Thailand, renowned for its pristine beaches and bustling markets, is set to take its flourishing tourism industry to new heights. Minister Sudawan Wangsuphakijkosol, in a recent conversation shared exciting plans that are set to reinvigorate the nation’s tourism scenery. The game-changer? An extension of the visa-free policy currently enjoyed by tourists from China and Kazakhstan, enhancing its allure until February 2024.
Intriguingly, the first phase of this audacious proposal focuses primarily on enveloping nations of Europe and nearby regions. We’re talking about stalwarts such as the UK and Germany, the idyllic Scandinavian nations, and members of the Commonwealth of Independent States (CIS) like the picturesque Kazakhstan, enigmatic Uzbekistan, and charming Turkmenistan. An exciting bunch indeed!
Considering the limitless opportunities that the visa-free policy has ushered in for Thailand, Sudawan rightly dubs it as a game-changer. Now, the Ministry alongside the ever-dynamic Tourism Authority of Thailand (TAT) are toying with the idea of expanding the visa waiver period for European entrants, renowned for their high expenditure and willingness to splurge.
The primary intent? To fuel an extended stay and allow them to imbibe Thailand’s ethereal beauty and diverse culture without haste.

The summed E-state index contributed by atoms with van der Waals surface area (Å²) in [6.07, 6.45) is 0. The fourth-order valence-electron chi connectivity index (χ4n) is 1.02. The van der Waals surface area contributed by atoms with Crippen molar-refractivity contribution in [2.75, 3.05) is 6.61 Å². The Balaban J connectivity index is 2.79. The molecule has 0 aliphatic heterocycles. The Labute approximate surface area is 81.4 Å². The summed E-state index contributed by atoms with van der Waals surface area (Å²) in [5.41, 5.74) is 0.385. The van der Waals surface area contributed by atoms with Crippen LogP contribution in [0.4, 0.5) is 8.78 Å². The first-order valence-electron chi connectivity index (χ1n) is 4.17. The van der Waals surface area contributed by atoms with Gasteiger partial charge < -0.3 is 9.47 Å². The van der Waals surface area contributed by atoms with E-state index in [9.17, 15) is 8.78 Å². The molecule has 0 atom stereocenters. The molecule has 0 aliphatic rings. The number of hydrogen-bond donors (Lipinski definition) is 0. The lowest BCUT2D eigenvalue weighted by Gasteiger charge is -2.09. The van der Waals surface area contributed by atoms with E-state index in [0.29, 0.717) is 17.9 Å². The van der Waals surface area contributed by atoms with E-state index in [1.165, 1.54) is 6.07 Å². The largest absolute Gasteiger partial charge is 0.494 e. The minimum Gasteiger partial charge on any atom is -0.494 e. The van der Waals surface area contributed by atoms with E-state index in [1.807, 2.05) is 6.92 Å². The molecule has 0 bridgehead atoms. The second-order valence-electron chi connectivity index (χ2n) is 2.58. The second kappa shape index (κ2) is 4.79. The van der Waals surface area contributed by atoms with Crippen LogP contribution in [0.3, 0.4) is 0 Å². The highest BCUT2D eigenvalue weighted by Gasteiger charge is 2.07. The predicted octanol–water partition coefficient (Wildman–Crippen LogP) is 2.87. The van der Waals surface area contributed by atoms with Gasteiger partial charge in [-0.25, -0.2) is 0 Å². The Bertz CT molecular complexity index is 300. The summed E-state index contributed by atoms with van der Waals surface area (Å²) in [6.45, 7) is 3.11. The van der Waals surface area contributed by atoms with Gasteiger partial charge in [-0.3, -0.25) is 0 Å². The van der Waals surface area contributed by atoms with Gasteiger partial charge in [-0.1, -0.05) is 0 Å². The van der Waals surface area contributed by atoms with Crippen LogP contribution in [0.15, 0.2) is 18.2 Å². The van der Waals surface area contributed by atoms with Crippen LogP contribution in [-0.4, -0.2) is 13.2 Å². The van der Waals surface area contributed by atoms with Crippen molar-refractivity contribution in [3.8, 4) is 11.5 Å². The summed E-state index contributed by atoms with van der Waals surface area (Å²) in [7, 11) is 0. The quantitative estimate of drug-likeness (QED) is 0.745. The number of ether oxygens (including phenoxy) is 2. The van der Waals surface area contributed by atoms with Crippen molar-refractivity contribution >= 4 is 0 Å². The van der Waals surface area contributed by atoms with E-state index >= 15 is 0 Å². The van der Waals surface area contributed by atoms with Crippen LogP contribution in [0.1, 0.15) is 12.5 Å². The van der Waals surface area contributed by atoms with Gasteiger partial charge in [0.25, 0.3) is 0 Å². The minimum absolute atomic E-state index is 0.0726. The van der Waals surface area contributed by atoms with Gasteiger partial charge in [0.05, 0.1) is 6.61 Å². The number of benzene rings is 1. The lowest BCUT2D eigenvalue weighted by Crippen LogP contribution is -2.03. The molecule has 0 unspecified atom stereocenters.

Sudawan alludes to the fact that European visitors form a significant chunk of international tourists visiting Thailand, a significant 20% to be specific. Last year, the Europeans stayed for an average duration of 18.55 nights per person with an average expenditure of 66,000 baht per trip. Encouragingly, this trend shows an upward spike this year with the average spend estimated to be around 80,000 baht per trip.
With all these figures in sight, it’s no surprise that TAT has set its sights high – a whopping target revenue of 2.5 billion baht from international tourists in 2024, complemented by another 1 trillion baht from Thai tourists. This sums up to a grand total of 3.5 trillion baht in 2024, painting quite an optimistic picture for the entire tourism industry.
The dreams don’t stop there though. Riding on the wave of optimism, the Ministry further intends to boost the revenue from foreign visitors to 3 trillion baht in 2025. A tall order, but Sudawan remains unfazed, pointing out that with global airlines anticipated to bounce back to full capacity by mid-2024, regular flights from European nations to Thailand will become a certainty.
Earlier this month, the revival of the Copenhagen-Bangkok route by Scandinavian Airlines (SAS), after a decade-long break, further instills confidence in Thailand’s efforts to tap into the long-haul tourism market from Scandinavia. Clearly, there’s no stopping Thailand from soaring to greater tourism heights!